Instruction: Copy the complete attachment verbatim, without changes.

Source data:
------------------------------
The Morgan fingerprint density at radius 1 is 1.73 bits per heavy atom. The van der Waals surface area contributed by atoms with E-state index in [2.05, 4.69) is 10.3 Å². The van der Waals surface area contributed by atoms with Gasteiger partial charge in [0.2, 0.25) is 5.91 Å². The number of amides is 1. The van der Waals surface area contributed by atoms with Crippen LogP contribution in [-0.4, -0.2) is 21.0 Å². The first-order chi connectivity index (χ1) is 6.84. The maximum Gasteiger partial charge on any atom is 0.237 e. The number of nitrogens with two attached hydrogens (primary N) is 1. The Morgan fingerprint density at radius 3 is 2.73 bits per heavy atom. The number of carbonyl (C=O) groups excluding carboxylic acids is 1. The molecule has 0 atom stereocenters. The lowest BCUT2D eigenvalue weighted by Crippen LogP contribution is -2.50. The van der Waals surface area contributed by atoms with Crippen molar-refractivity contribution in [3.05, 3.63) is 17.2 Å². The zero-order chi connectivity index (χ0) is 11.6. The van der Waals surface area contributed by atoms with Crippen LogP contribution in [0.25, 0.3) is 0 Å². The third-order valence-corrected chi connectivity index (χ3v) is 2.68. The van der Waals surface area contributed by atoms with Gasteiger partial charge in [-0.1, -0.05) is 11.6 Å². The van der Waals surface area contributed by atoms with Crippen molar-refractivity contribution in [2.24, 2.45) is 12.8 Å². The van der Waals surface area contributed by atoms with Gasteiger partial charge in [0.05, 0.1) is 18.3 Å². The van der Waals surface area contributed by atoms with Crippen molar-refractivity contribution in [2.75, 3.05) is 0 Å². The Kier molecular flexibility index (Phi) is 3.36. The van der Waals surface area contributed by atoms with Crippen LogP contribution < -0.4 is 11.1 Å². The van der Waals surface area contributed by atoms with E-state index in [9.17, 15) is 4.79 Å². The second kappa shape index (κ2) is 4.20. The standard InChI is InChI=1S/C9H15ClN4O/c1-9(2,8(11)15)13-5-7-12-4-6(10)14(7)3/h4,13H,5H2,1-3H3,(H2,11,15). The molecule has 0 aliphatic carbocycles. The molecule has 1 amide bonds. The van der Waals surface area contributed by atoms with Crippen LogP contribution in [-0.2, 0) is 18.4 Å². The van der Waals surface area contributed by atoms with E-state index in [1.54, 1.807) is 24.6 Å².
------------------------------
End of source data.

The Morgan fingerprint density at radius 1 is 1.73 bits per heavy atom. The van der Waals surface area contributed by atoms with E-state index in [2.05, 4.69) is 10.3 Å². The van der Waals surface area contributed by atoms with Gasteiger partial charge in [0.2, 0.25) is 5.91 Å². The number of amides is 1. The van der Waals surface area contributed by atoms with Crippen LogP contribution in [-0.4, -0.2) is 21.0 Å². The first-order chi connectivity index (χ1) is 6.84. The maximum Gasteiger partial charge on any atom is 0.237 e. The number of nitrogens with two attached hydrogens (primary N) is 1. The Morgan fingerprint density at radius 3 is 2.73 bits per heavy atom. The number of carbonyl (C=O) groups excluding carboxylic acids is 1. The molecule has 0 atom stereocenters. The lowest BCUT2D eigenvalue weighted by Crippen LogP contribution is -2.50. The van der Waals surface area contributed by atoms with Crippen molar-refractivity contribution in [3.05, 3.63) is 17.2 Å². The zero-order chi connectivity index (χ0) is 11.6. The van der Waals surface area contributed by atoms with Crippen LogP contribution in [0.25, 0.3) is 0 Å². The third-order valence-corrected chi connectivity index (χ3v) is 2.68. The van der Waals surface area contributed by atoms with Gasteiger partial charge in [-0.1, -0.05) is 11.6 Å². The van der Waals surface area contributed by atoms with Crippen molar-refractivity contribution in [2.24, 2.45) is 12.8 Å². The van der Waals surface area contributed by atoms with Gasteiger partial charge in [0.05, 0.1) is 18.3 Å². The van der Waals surface area contributed by atoms with Crippen molar-refractivity contribution in [2.75, 3.05) is 0 Å². The Kier molecular flexibility index (Phi) is 3.36. The van der Waals surface area contributed by atoms with Crippen LogP contribution < -0.4 is 11.1 Å². The van der Waals surface area contributed by atoms with E-state index in [9.17, 15) is 4.79 Å². The second kappa shape index (κ2) is 4.20. The standard InChI is InChI=1S/C9H15ClN4O/c1-9(2,8(11)15)13-5-7-12-4-6(10)14(7)3/h4,13H,5H2,1-3H3,(H2,11,15). The molecule has 0 aliphatic carbocycles. The molecule has 1 amide bonds. The van der Waals surface area contributed by atoms with Crippen LogP contribution in [-0.2, 0) is 18.4 Å². The van der Waals surface area contributed by atoms with E-state index in [1.54, 1.807) is 24.6 Å².